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Strengthening your writing with truth: an analysis of Harry Potter

We’ve all heard that lies are stronger when they have traces of truth. Well, the same mindset applies to writing too. Readers get more immersed and grounded in stories that contain traces of what they already know. Consider Harry Potter: a world that JK Rowling imagined into our existing world. When talking about imagination in writing, we have to give Rowling a lot of credit. The world she concocted sparks the imagination of all ages, multiple generations, and inspired some of the most popular tourist experiences in the world. Yet, did she imagine it all herself? For the most part, yes. However, Rowling built on a lot of pre-existing concepts. In fact, many of these concepts actually ground her story to make it believable. Let’s look at a few. The basilisk Originally, in Greek mythology, the basilisk was a north african serpent whose breath withered plants and killed whatever it touched. In the middle ages, the basilisk was described as a rooster with a snake’s tail . Another middle a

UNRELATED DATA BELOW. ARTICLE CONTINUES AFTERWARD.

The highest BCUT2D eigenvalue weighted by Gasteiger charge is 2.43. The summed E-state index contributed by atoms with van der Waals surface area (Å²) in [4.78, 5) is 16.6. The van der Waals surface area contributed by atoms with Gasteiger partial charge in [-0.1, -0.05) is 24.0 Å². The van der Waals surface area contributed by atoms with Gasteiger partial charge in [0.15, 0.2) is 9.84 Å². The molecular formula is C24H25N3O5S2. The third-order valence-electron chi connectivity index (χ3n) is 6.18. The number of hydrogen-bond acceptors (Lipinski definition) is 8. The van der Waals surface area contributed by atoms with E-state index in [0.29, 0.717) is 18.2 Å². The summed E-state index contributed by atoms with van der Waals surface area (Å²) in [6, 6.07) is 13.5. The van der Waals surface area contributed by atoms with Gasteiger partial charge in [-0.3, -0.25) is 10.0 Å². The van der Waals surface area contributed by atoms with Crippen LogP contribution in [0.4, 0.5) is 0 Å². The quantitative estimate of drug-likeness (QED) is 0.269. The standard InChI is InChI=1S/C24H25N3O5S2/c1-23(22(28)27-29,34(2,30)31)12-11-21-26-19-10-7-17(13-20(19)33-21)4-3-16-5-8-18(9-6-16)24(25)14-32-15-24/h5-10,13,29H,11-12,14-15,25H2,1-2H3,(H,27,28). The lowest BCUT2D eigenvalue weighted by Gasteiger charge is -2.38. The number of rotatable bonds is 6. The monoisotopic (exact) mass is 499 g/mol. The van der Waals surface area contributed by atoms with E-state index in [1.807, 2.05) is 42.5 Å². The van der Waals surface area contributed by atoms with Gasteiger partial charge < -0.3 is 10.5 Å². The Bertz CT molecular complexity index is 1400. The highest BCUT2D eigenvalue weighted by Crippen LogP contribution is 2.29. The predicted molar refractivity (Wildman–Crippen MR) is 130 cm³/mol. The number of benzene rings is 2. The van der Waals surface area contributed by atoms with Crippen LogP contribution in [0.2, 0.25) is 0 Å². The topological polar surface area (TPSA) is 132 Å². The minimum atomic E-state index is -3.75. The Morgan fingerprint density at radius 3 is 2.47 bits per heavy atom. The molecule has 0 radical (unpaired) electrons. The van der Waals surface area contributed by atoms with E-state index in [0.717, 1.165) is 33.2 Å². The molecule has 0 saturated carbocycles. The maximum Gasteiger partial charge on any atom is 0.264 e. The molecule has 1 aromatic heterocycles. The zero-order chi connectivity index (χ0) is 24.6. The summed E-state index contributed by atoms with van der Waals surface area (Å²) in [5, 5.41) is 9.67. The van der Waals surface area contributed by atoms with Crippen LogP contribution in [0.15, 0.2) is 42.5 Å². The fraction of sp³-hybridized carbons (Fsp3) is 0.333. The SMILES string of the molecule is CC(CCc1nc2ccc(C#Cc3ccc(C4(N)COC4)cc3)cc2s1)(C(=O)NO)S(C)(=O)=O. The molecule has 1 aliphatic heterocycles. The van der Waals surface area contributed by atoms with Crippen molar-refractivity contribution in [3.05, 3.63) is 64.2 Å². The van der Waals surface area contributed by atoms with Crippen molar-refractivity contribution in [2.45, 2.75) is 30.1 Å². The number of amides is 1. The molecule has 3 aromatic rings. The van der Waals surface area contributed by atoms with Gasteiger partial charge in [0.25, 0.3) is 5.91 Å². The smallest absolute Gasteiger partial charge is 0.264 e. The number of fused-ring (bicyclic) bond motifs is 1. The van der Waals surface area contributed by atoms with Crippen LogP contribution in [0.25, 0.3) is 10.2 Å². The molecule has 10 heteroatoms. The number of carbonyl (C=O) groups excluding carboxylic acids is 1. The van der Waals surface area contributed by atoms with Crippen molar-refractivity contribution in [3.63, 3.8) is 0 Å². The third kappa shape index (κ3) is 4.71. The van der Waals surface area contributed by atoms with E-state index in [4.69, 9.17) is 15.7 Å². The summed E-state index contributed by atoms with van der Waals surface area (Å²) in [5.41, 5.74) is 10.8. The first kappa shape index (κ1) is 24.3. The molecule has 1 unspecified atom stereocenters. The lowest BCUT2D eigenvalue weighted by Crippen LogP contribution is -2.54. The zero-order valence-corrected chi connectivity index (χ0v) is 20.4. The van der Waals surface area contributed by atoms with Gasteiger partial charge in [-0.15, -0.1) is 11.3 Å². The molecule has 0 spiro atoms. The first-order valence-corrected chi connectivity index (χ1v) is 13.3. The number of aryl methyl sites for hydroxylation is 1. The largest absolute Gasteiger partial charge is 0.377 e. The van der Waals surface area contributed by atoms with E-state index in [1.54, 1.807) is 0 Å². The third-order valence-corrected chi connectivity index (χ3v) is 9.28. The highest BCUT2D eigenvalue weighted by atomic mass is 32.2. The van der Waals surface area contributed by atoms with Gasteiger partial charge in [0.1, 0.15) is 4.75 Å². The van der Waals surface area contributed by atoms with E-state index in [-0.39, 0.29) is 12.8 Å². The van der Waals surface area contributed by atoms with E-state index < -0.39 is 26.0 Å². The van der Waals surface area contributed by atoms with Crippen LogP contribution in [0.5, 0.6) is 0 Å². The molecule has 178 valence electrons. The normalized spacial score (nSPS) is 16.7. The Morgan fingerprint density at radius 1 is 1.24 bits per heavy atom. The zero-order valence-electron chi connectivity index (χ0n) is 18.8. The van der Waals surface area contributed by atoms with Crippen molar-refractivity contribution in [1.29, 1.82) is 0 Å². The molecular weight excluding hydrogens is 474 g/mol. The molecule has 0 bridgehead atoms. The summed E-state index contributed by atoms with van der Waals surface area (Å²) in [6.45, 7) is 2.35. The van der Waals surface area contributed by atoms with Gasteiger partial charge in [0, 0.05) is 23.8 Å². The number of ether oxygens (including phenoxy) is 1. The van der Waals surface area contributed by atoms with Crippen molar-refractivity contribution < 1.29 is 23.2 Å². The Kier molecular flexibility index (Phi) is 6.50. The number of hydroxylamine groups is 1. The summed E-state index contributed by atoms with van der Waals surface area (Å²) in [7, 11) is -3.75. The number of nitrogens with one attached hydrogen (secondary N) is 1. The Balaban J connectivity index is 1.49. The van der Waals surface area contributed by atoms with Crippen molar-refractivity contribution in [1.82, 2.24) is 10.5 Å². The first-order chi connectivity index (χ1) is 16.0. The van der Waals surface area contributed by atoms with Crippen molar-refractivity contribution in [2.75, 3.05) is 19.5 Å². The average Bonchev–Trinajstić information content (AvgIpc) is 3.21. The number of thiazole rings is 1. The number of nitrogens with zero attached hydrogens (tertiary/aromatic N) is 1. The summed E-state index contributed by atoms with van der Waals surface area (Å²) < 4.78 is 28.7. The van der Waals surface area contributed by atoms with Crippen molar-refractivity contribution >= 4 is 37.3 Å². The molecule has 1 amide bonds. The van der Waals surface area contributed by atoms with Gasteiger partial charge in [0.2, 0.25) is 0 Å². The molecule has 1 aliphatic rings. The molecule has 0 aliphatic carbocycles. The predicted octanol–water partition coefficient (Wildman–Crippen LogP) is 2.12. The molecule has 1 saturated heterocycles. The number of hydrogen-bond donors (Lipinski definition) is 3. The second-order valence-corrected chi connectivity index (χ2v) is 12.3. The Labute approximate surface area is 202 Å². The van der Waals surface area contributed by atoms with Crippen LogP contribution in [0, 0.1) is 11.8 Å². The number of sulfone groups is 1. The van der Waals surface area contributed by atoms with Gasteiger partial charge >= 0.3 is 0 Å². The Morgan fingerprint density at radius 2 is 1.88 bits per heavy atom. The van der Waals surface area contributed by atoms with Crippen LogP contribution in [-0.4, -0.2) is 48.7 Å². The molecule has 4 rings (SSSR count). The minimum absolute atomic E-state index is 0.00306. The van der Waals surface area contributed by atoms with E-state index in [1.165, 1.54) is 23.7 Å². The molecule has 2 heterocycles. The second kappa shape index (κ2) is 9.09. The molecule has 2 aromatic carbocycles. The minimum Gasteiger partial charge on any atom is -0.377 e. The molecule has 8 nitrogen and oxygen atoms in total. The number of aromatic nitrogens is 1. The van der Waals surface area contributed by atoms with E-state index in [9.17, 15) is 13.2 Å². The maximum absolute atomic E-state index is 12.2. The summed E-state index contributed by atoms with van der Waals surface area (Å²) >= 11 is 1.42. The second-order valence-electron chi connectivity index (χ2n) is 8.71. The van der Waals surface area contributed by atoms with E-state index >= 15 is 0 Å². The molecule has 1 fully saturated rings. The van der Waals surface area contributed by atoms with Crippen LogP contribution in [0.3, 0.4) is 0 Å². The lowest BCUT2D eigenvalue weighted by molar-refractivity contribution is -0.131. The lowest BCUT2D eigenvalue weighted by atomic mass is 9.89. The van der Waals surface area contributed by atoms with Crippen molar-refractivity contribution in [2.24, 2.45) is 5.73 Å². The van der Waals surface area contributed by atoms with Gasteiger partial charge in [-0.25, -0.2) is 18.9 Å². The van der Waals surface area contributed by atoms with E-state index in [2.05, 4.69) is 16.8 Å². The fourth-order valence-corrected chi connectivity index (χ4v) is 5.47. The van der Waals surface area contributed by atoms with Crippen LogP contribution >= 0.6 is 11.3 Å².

Designing your own covers with Adobe Photoshop

 When I first started self publishing, I figured there was no way I'd ever design my own covers. Cover artists know so many things including: The size of cover your book will need depending on which publisher you use (KDP, Ingram, Barnes and Noble, Blurb, etc.) The colour edits and variants you'll need to get your colours printing right How to make sure the text on the back of your book is legible And so many other things. I'd swore I'd never design my own cover, until... Perusing Adobe stock images, I came across the perfect image that was exactly what I wanted for my book cover. Now, consider this: I'd already spent $350USD per book cover for the three books in my series; hired a professional designer and everything. People enjoyed them, they showed my characters well... but something was never quite right. My fault, not the artist's; she gave me exactly what I asked for. Was it crazy to re-start on my own and scrap that $1,000+ I'd spent on cover art? Ini